Globalization of resettlement
Syrian refugees in Lebanon are being relocated to third countries
One might look at the change in number of registered Syrian refugees in Lebanon during 2015 and incorrectly assume Syria’s civil war is on the wane. Since the Office of the UN High Commissioner for Refugees (UNHCR) first began recognizing Syrian asylum seekers in Lebanon in 2012, their numbers have grown year-on-year until 2014. In 2015, however, the number of registered Syrian refugees in Lebanon began going down. The slight decrease (approximately 77,000 refugees or 6.7 percent as of November 30, 2015 — according to the most recent data available) is no indication that stability is returning to Syria. Rather, it is the direct result of a Lebanese policy decision to push the number down.
The decline is in part attributed to stringent visa restrictions put in place in January 2015 for Syrians attempting entrance into Lebanon. The country still grants Syrians humanitarian visas, but UNHCR says “very few” cases have since qualified. In tandem with these new visa rules, the government passed a decree in 2015 to deregister refugees, also lowering the number of refugees supported by UNHCR. In an email exchange with Executive, UNHCR explains that, “On April 24 , the Ministry of Social Affairs noti- fied UNHCR that refugees having entered after January 5 and having subsequently registered should be deregistered. UNHCR was duty bound to comply and inactivated individuals who had entered Lebanon after that date.” Based on data from UNHCR’s website, Executive calculates that at least 37,304 Syrians lost their refugee status as a result of this decision. Under normal circumstances, UNHCR only deregisters refugees if they have died, left the country or stopped showing up for meetings or other interactions with UNHCR. In the first nine months of 2015 — the most recent data available — UNHCR’s representative in Lebanon, Mireille Girard, told Executive in a November interview that 149,000 refugees had been deregistered, up from the 125,000 deregistered in 2014.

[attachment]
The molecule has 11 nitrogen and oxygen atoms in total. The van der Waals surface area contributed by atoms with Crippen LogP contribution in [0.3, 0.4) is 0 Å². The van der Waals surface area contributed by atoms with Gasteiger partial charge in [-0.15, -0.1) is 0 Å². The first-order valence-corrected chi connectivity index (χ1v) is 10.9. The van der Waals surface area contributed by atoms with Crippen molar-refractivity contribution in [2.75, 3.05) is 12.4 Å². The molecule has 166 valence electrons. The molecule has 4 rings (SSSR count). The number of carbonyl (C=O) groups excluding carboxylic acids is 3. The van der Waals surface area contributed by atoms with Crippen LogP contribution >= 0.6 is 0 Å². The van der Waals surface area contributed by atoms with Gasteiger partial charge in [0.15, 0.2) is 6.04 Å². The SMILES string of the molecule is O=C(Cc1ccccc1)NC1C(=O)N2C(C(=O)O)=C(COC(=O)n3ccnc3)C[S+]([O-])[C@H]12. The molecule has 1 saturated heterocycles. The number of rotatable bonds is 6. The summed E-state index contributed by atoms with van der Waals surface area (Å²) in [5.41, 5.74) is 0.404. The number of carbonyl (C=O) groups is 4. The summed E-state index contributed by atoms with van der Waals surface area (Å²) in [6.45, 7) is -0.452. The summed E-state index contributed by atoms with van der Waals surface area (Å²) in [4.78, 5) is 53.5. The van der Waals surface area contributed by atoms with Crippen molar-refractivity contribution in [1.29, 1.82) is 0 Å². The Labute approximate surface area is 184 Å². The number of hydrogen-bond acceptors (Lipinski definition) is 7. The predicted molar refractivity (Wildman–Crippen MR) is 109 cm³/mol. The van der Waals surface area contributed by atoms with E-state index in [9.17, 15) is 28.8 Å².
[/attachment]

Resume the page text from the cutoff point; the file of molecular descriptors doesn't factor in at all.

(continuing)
A  GOVERNMENT POLICY TO DEREGISTER REFUGEES HAS LOWERED THE NUMBER OF REFUGEES SUPPORTED BY UNHCR